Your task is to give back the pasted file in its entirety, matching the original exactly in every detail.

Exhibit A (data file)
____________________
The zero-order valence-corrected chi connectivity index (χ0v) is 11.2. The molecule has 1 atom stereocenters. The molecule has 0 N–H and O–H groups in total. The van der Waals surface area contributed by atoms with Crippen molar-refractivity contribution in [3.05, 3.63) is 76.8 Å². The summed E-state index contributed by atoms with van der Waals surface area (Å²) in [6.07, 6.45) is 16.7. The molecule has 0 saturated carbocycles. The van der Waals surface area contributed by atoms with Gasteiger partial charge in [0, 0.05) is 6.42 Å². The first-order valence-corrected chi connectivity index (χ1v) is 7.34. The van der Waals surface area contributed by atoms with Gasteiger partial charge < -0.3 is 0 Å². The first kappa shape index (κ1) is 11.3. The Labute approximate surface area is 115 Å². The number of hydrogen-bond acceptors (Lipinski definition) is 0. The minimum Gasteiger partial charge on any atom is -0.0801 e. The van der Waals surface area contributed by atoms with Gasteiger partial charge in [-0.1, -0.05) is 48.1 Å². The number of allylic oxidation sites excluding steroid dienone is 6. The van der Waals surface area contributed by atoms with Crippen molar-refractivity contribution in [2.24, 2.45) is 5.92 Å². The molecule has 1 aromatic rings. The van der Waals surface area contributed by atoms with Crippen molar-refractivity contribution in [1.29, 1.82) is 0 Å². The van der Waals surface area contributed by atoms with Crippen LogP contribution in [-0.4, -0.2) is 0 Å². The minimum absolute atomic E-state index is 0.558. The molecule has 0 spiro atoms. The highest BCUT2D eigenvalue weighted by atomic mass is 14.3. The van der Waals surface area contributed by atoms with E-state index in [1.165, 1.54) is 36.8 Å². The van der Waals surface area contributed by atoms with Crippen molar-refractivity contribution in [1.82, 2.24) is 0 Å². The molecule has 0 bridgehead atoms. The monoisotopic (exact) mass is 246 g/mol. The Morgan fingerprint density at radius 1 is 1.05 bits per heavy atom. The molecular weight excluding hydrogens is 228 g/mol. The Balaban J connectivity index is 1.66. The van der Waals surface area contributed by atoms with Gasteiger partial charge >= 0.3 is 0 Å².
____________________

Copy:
The zero-order valence-corrected chi connectivity index (χ0v) is 11.2. The molecule has 1 atom stereocenters. The molecule has 0 N–H and O–H groups in total. The van der Waals surface area contributed by atoms with Crippen molar-refractivity contribution in [3.05, 3.63) is 76.8 Å². The summed E-state index contributed by atoms with van der Waals surface area (Å²) in [6.07, 6.45) is 16.7. The molecule has 0 saturated carbocycles. The van der Waals surface area contributed by atoms with Gasteiger partial charge in [0, 0.05) is 6.42 Å². The first-order valence-corrected chi connectivity index (χ1v) is 7.34. The van der Waals surface area contributed by atoms with Gasteiger partial charge < -0.3 is 0 Å². The first kappa shape index (κ1) is 11.3. The Labute approximate surface area is 115 Å². The number of hydrogen-bond acceptors (Lipinski definition) is 0. The minimum Gasteiger partial charge on any atom is -0.0801 e. The van der Waals surface area contributed by atoms with Gasteiger partial charge in [-0.1, -0.05) is 48.1 Å². The number of allylic oxidation sites excluding steroid dienone is 6. The van der Waals surface area contributed by atoms with Crippen molar-refractivity contribution in [2.24, 2.45) is 5.92 Å². The molecule has 1 aromatic rings. The van der Waals surface area contributed by atoms with Crippen molar-refractivity contribution in [1.29, 1.82) is 0 Å². The van der Waals surface area contributed by atoms with Crippen LogP contribution in [-0.4, -0.2) is 0 Å². The minimum absolute atomic E-state index is 0.558. The molecule has 0 spiro atoms. The highest BCUT2D eigenvalue weighted by atomic mass is 14.3. The van der Waals surface area contributed by atoms with E-state index in [1.165, 1.54) is 36.8 Å². The van der Waals surface area contributed by atoms with Crippen molar-refractivity contribution in [1.82, 2.24) is 0 Å². The molecule has 0 bridgehead atoms. The monoisotopic (exact) mass is 246 g/mol. The Morgan fingerprint density at radius 1 is 1.05 bits per heavy atom. The molecular weight excluding hydrogens is 228 g/mol. The Balaban J connectivity index is 1.66. The van der Waals surface area contributed by atoms with Gasteiger partial charge >= 0.3 is 0 Å².